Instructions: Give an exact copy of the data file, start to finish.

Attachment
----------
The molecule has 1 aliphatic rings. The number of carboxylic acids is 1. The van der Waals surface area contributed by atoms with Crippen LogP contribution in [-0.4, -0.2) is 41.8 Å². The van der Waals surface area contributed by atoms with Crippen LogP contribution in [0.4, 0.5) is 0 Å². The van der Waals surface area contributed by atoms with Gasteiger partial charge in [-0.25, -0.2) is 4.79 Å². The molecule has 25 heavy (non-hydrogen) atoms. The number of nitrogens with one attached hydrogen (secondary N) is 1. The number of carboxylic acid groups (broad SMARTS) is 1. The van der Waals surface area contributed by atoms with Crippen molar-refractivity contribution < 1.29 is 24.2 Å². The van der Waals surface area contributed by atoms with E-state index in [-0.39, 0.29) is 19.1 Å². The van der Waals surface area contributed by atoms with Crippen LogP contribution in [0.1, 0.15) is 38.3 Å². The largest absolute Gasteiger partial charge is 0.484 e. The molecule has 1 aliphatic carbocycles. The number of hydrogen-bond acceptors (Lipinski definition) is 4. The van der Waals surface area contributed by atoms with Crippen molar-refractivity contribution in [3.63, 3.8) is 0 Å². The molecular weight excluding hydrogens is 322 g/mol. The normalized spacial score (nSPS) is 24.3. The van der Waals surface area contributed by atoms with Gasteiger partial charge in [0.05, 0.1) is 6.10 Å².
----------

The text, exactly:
The molecule has 1 aliphatic rings. The number of carboxylic acids is 1. The van der Waals surface area contributed by atoms with Crippen LogP contribution in [-0.4, -0.2) is 41.8 Å². The van der Waals surface area contributed by atoms with Crippen LogP contribution in [0.4, 0.5) is 0 Å². The van der Waals surface area contributed by atoms with Gasteiger partial charge in [-0.25, -0.2) is 4.79 Å². The molecule has 25 heavy (non-hydrogen) atoms. The number of nitrogens with one attached hydrogen (secondary N) is 1. The number of carboxylic acid groups (broad SMARTS) is 1. The van der Waals surface area contributed by atoms with Crippen molar-refractivity contribution < 1.29 is 24.2 Å². The van der Waals surface area contributed by atoms with E-state index in [-0.39, 0.29) is 19.1 Å². The van der Waals surface area contributed by atoms with Crippen LogP contribution in [0.1, 0.15) is 38.3 Å². The largest absolute Gasteiger partial charge is 0.484 e. The molecule has 1 aliphatic carbocycles. The number of hydrogen-bond acceptors (Lipinski definition) is 4. The van der Waals surface area contributed by atoms with Crippen molar-refractivity contribution in [3.63, 3.8) is 0 Å². The molecular weight excluding hydrogens is 322 g/mol. The normalized spacial score (nSPS) is 24.3. The van der Waals surface area contributed by atoms with Gasteiger partial charge in [0.05, 0.1) is 6.10 Å².